The area has some of the most progressive voters and policymakers in the nation, yet it has also adopted some of the most regressive housing policies, with large costs for low-income renters and the environment….
[T]ens of thousands of workers want to move here every year. The problem is that the supply of houses in the region’s core remains wildly inadequate. Over the past two years, San Francisco County added 38,000 jobs, reaching its highest employment level ever. Yet only 4,500 new housing units were permitted. For all those new families knocking on San Francisco doors, new units are available for less than 12 percent of them. The numbers for Silicon Valley are even worse. This is why the rents skyrocket.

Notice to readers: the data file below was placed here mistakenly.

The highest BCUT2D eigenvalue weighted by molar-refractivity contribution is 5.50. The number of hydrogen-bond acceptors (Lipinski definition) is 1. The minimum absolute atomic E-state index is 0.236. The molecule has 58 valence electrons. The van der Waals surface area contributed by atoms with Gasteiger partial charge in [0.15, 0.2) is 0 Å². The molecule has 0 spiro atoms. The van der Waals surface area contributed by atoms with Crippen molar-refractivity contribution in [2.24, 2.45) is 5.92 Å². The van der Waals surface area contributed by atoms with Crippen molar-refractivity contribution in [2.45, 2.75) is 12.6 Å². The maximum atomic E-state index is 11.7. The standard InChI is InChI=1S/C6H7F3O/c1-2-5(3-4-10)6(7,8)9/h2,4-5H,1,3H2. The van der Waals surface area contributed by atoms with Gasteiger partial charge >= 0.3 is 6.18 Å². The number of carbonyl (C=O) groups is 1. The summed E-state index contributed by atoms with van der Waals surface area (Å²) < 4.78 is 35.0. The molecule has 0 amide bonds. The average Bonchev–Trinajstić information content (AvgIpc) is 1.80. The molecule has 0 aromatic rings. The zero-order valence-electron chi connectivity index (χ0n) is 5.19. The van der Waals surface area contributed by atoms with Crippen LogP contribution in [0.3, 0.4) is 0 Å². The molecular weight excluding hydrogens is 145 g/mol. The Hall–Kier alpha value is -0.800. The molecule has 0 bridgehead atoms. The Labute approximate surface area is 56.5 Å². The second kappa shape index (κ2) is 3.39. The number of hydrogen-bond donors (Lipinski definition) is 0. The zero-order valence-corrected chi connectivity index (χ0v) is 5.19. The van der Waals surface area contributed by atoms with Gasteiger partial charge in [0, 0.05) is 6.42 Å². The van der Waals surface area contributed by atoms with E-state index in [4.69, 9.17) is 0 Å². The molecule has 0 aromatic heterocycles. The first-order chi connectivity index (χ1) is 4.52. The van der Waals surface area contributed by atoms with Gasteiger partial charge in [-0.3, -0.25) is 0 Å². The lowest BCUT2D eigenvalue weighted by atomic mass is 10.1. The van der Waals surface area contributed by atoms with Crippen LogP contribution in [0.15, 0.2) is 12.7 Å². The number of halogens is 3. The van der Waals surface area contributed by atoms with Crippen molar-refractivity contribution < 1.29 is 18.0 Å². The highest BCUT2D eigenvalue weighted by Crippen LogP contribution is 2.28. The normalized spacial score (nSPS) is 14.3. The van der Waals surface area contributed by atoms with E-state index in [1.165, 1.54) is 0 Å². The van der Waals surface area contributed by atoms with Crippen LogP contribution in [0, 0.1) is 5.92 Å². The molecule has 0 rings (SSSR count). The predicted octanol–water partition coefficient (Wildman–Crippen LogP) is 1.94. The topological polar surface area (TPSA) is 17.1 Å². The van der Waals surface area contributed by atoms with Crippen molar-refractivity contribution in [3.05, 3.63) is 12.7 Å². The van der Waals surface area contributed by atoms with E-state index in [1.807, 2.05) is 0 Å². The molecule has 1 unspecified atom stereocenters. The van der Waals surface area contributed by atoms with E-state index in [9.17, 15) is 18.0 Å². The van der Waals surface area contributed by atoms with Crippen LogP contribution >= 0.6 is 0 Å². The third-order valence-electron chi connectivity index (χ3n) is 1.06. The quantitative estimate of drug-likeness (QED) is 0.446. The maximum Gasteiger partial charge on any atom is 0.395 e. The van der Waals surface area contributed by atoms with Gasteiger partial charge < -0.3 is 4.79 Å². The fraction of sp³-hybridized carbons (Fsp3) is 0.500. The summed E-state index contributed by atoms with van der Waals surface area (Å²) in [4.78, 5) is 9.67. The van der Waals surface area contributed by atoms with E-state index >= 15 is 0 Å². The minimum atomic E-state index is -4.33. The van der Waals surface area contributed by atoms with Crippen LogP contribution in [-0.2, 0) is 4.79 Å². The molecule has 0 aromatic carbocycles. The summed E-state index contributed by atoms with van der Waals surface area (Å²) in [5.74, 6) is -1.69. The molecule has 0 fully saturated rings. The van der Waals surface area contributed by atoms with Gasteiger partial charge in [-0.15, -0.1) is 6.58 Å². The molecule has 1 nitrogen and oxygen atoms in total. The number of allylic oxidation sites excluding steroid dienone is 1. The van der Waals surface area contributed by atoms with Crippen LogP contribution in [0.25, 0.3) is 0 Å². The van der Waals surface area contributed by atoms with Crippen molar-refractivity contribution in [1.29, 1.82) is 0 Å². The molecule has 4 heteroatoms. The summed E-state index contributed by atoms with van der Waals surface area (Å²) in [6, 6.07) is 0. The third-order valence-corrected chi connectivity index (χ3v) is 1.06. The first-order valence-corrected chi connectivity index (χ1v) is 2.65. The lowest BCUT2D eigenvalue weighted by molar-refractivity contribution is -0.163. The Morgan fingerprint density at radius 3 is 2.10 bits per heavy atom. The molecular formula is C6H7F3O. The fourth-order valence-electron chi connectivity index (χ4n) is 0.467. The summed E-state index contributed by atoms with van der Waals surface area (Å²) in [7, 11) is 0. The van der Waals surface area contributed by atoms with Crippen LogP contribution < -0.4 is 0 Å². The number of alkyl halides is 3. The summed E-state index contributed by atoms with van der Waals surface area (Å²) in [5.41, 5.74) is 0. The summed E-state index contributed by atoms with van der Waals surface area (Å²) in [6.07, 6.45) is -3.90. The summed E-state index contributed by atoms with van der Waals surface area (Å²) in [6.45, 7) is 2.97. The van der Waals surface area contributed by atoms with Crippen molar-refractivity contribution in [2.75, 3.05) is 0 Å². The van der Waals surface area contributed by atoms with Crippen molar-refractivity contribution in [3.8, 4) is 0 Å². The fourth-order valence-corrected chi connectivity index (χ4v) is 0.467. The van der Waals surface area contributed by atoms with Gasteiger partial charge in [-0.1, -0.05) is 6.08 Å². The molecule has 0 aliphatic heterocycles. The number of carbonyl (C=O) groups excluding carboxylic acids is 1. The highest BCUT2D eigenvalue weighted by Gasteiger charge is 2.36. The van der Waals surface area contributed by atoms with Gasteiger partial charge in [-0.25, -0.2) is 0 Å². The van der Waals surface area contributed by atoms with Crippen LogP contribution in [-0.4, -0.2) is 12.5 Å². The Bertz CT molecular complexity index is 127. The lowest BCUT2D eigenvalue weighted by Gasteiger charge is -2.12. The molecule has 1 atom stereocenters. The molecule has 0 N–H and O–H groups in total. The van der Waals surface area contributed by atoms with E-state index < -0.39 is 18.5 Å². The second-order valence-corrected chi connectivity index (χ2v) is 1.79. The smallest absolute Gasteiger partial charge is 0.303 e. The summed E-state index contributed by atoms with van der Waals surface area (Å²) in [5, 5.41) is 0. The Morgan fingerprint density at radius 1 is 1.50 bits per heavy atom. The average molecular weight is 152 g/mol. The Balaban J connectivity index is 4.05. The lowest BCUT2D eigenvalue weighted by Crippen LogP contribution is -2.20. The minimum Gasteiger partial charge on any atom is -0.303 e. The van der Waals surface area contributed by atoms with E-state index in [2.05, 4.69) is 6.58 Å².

The problem is largely self-inflicted: the region has some of the country’s slowest, most political and cumbersome housing approval processes and most stringent land-use restrictions…
The lack of supply means rents and housing values increase faster than necessary. For homeowners, this is a boon, as their assets keep appreciating. For renters, this means an ever-increasing cost of living and for some, an impetus to pack up and leave.
One way to think about it is that the enormous increase in wealth generated by the tech boom is largely captured by homeowners in the urban core who bought before the boom. By fighting new market-rate housing, Nimbys and Bay Area progressives are de facto making the housing shortage worse. Ironically, given residents typically progressive political leanings, this has regressive consequences, because it helps rich insiders at the expense of everyone else.